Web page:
Louisiana Gov. Bobby Jindal’s by-now-well-established effort to lure conservative Christian voters to his not-yet-official presidential campaign suffers from two key problems. First, there is at least one other possible 2016 candidate with much stronger evangelical credentials. And, second, Jindal is not a well-known candidate.

In this Aug. 30, 2013 file photo, Louisiana Gov. Bobby Jindal speaks in Orlando, Fla.. (AP Photo/Phelan M. Ebenhack, File)

As today’s front-page Post article by Tom Hamburger makes clear, Jindal’s efforts to make his background known to voters has been kicked into a higher gear recently. He took a prominent position in support of Duck Dynasty star Phil Robertson last December, then became actively engaged in the religious freedom push that flashed through several states earlier this year. Hamburger’s report on Jindal’s outreach to pastors in early primary states makes clear that the governor is making both a public and private effort to cultivate support in this community.

This is a smart strategy. Evangelical voters make up a significant chunk of the Republican primary electorate. In 2012, a report from Ralph Reed’s Faith and Freedom Coalition estimated that half of the Republican voters through March of the primary season identified as evangelical Christians. Exit polls from national networks suggested that this probably wasn’t too far from the truth. In some states, particularly in the South, four out of five voters in the 2012 primaries identified themselves that way.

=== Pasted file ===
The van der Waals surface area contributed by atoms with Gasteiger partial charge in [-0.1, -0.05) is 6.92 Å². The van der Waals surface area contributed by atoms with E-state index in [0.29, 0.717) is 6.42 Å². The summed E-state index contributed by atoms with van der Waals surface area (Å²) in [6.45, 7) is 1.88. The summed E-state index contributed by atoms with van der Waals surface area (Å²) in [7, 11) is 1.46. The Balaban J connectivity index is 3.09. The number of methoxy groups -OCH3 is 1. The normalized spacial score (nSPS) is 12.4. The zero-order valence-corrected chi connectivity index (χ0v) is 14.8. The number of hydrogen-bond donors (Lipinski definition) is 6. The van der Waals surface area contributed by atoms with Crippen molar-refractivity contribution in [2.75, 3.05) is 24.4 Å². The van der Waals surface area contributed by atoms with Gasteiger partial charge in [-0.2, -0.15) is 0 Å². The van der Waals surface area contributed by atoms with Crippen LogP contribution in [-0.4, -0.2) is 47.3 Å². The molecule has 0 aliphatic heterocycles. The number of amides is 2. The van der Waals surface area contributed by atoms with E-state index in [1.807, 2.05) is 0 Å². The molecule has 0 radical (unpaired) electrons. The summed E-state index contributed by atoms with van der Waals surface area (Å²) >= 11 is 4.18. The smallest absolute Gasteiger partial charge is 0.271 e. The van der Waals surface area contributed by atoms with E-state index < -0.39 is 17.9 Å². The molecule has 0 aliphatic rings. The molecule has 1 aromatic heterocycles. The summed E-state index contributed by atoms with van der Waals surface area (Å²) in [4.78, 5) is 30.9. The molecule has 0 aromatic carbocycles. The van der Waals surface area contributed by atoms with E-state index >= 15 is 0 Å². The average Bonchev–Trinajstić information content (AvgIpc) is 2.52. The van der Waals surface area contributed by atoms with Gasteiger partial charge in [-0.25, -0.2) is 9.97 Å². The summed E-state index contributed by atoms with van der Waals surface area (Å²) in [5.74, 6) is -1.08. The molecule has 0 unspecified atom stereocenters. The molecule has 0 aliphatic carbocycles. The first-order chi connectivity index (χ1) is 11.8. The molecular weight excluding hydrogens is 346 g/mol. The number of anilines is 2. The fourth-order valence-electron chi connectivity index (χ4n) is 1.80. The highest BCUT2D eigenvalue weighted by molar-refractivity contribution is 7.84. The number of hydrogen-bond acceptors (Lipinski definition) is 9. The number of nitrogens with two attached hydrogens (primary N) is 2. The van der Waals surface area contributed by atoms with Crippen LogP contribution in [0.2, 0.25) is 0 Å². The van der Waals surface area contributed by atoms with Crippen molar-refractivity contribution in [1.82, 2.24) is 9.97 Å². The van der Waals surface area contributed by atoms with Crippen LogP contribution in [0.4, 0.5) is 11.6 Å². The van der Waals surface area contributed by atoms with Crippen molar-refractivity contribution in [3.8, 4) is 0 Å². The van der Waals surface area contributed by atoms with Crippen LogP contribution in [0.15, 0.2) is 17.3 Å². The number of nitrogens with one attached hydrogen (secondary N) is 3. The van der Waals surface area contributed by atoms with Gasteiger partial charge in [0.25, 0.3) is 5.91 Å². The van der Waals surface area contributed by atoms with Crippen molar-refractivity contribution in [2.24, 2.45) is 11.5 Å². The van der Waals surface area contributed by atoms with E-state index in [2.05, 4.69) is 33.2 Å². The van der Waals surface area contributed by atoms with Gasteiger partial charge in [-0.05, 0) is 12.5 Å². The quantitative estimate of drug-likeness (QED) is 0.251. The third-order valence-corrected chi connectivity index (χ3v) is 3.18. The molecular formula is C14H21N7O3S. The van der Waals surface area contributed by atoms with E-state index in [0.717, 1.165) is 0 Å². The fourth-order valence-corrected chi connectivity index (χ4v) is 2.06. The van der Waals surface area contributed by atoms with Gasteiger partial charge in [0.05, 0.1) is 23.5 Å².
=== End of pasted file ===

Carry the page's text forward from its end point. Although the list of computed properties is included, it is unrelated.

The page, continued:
Percent of primary Republicans identifying as evangelical

Jindal’s problem — the problem that he’s explicitly trying to fix — is that people barely recognize him as a candidate, much less as a Christian conservative one. Since Jindal has remained on the fringes of the national conversation, there isn’t a lot of polling showing how well known he is at this point. In a national Fairleigh Dickinson University poll conducted in 2012 (admittedly, a long time ago — but after Jindal’s heavily derided State of the Union response), 63 percent of respondents hadn’t heard of the governor. (He’d won reelection by a wide margin the year before.)

But a Post / ABC poll conducted last month shows the real problem for Jindal: Evangelicals already have a 2016 favorite, named Mike Huckabee. The graph below shows the overall ranking of each 2016 candidate covered in the poll (the blue bar), compared to how that support changes when you take out everyone except evangelicals. Huckabee — who may not run, of course — pulled in 13 percent of the support from the full population of people who said they lean Republican. But among evangelicals, he got 22 percent, a nine-point increase. Only one percent of all Republican respondents chose Jindal at the outset, and that only increased one percentage point when narrowed down to just evangelicals.

In its write-up of that April poll, ABC News referred to Jindal as “comparatively less-known” than the better-supported candidates. (This is even after his public advocacy on religious issues, it’s worth noting.) There are still months and months (and months) before voters are asked to make that comparison for real, and Jindal’s effort with religious leaders is clearly aimed at improving his standing. But, he needs a lot of improvement.

Jindal does appear to have a back-up strategy, though. Last month he unveiled a plan to reform healthcare in the country, hoping to leverage his experience in the field to his political advantage. If Jindal wants to be the policy wonk in 2016, though, his problem isn’t Huckabee. It’s Paul Ryan.